WORLD’s 2018 Books of the Year
Basketballer Kobe Bryant wore numbers 8 and 24 during his 20 years with the Los Angeles Lakers. The week before Christmas, ESPN exuberantly reported a ceremony during which “the Lakers great had both of his numbers retired, and they will hang in the Staples Center rafters forever.”
No, they won’t. Someday that arena will fall down or be torn down.
Romance novelist Tessa Dare has one of her characters say, “I’m going to build that house with my own hands, from the foundation to the roof. I’m going to do it for us, and I’m going to do it right, so it lasts forever.”
No, it won’t. The Temple in Jerusalem didn’t last forever, and neither will any house.
The most realistic uses of ‘forever’ are 2,000 to 3,500 years old.
I put “forever” in a search engine and visited a website for “Forever,” which calls itself “The only full resolution online storage guaranteed for your lifetime +100 years.” Guaranteed? What dead person will enforce that?
I saw the Forever 21 retailer advertising a $25-off promo code, but it expired the next day.
The Always & Forever store sells “the best selection of authentic Pandora jewelry, Swarovski ornaments, Coach handbags, Lampe Berger & Lladro figurines.” They won’t be around always and forever.
The U.S. Postal Service sells “Forever Stamps,” but someday the Postal Service will no longer exist.
Movies and TV series have had “Forever” in their titles. The Beatles sang of “Strawberry Fields Forever,” and a “Strawberry Fields” sign now stands over a patch of Central Park ground near where John Lennon took a fatal bullet.
The internet is full of “forever” attempts at poetry that won’t last long, such as Debasish Mridha’s “Write and create a blue sky / Forever with joy where I can fly.”
I wouldn’t fall for “FOREVER Identity: create your eternity. Create and preserve your identity, memories, personality, and physical traits and interact with future generations.” The company will create a 3-D holographic representation that “allows for technologically advanced interaction with users and future generations.”
As if future generations will care.
Let me count the come-ons: “Diamond Infused Skin Care is where skin care, cosmetics, and luxury meet. We invite you to become Forever Flawless.”
Since I could never be flawless, this appeal is more attractive: “Forever Lazy. All adult onesies are available in Footed and Non-Footed options. Super soft and comfortable to maximize lazy lounging.”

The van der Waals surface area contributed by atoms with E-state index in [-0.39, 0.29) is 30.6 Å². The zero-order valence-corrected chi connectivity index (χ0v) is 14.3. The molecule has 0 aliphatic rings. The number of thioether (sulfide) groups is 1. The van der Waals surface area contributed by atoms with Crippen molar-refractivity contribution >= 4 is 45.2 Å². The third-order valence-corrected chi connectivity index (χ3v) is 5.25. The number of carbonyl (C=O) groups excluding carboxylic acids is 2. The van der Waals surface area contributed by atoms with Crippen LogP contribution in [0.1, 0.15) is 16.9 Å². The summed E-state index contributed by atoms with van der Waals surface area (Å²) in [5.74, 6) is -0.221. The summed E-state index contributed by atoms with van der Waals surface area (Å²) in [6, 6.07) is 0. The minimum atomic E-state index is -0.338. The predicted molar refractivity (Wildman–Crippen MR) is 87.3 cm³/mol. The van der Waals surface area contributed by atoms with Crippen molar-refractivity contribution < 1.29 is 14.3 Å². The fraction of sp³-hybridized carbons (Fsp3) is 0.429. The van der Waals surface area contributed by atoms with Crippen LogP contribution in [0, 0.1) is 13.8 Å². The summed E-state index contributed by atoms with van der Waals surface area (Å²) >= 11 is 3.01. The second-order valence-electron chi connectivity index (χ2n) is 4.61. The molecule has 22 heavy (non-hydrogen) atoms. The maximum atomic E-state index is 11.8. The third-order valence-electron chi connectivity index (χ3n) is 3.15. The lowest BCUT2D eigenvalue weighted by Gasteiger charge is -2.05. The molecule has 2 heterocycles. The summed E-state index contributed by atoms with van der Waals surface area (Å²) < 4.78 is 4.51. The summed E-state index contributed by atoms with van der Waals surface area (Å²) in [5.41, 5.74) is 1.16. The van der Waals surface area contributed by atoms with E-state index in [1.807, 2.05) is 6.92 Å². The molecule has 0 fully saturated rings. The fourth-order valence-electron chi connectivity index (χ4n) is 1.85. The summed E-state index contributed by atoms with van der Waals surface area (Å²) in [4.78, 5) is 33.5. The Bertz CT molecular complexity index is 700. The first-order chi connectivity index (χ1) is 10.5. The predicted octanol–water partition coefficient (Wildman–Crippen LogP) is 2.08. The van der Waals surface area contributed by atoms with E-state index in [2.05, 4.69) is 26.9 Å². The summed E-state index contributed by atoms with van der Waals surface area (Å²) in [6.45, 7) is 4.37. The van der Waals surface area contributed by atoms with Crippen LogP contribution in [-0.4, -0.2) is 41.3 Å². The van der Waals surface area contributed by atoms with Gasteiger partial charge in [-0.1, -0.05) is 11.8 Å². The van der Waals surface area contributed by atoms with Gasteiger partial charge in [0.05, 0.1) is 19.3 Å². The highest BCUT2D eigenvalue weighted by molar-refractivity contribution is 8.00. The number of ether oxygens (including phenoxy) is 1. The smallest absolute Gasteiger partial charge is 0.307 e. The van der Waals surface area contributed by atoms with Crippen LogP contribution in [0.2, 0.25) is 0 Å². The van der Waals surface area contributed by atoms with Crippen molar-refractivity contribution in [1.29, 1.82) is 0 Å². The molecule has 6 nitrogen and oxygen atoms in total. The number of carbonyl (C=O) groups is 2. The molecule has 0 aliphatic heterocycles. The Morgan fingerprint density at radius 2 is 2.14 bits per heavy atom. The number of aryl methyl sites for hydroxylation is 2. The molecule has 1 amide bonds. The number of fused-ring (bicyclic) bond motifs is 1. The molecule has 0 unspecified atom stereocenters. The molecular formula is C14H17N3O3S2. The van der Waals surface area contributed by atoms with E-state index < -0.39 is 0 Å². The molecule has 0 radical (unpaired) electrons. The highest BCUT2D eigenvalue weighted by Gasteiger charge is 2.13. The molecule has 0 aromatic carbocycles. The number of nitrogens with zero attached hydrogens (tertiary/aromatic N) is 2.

I could go on with foolish names: Forever Young LA. Ultima Online Forever. Forever Florida. Forever Pictures. Forever Health. Forever Bamboo. Forever Stainless Steel. Forever Farms. Forever Games. Forever Green. Forever Natural. Forever Tattoo Parlor …
Enough! Let’s move on to some realistic current usages. An Urban Dictionary definition explains that “forever is until you find something better,” as in “Honey, I will love you forever” becoming, six months later, “Honey, I’m leaving you for a 20-year-old.” Kami Garcia and Margaret Stohl in Beautiful Creatures write, “I wanted it to stay this way forever. Which, it turns out, was exactly five more minutes.”
But the most realistic uses of “forever” are 2,000 to 3,500 years old. The English Standard Version of the Bible includes words translated as “forever” 379 times. Among them are Exodus 15:18’s “The LORD will reign forever and ever,” and Isaiah 25:8’s “He will swallow up death forever.” 1 Peter 1:24-25 quotes Isaiah: “All flesh is like grass, and all its glory like the flower of grass. The grass withers, and the flower falls, but the word of the Lord remains forever.”
Ecclesiastes is an extended meditation on “forever.” Psalms 106, 107, 118, and 136 insist multiple times that we are to “give thanks to the LORD, for he is good, for his steadfast love endures forever!”
The Bible, in short, dispenses with pathetic uses of “forever” and gives us the hope that concludes the 23rd Psalm: “Surely goodness and mercy shall follow me all the days of my life, and I shall dwell in the house of the LORD forever.”
And, since “forever” is still an abstract term, the last verse of “Amazing Grace” is worth keeping in mind: “When we’ve been there ten thousand years, / Bright shining as the sun, / We’ve no less days to sing God’s praise / Than when we’ve first begun.”